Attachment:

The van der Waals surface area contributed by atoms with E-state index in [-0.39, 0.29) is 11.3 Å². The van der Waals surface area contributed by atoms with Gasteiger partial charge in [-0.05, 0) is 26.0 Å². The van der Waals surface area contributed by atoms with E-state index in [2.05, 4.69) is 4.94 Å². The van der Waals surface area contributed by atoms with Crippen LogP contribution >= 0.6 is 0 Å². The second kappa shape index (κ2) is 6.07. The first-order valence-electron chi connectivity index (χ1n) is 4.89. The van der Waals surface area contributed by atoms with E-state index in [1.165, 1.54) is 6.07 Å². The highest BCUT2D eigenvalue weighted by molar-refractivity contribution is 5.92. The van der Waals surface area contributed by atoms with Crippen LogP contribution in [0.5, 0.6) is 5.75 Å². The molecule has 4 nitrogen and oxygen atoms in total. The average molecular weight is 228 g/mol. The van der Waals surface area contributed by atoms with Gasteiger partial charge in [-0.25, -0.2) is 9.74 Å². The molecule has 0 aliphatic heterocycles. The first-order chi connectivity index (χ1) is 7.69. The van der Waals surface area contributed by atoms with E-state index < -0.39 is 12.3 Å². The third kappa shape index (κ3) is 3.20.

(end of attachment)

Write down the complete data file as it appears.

The van der Waals surface area contributed by atoms with E-state index in [-0.39, 0.29) is 11.3 Å². The van der Waals surface area contributed by atoms with Gasteiger partial charge in [-0.05, 0) is 26.0 Å². The van der Waals surface area contributed by atoms with E-state index in [2.05, 4.69) is 4.94 Å². The van der Waals surface area contributed by atoms with Crippen LogP contribution >= 0.6 is 0 Å². The second kappa shape index (κ2) is 6.07. The first-order valence-electron chi connectivity index (χ1n) is 4.89. The van der Waals surface area contributed by atoms with E-state index in [1.165, 1.54) is 6.07 Å². The highest BCUT2D eigenvalue weighted by molar-refractivity contribution is 5.92. The van der Waals surface area contributed by atoms with Crippen LogP contribution in [0.5, 0.6) is 5.75 Å². The molecule has 4 nitrogen and oxygen atoms in total. The average molecular weight is 228 g/mol. The van der Waals surface area contributed by atoms with Gasteiger partial charge in [-0.25, -0.2) is 9.74 Å². The molecule has 0 aliphatic heterocycles. The first-order chi connectivity index (χ1) is 7.69. The van der Waals surface area contributed by atoms with E-state index < -0.39 is 12.3 Å². The third kappa shape index (κ3) is 3.20.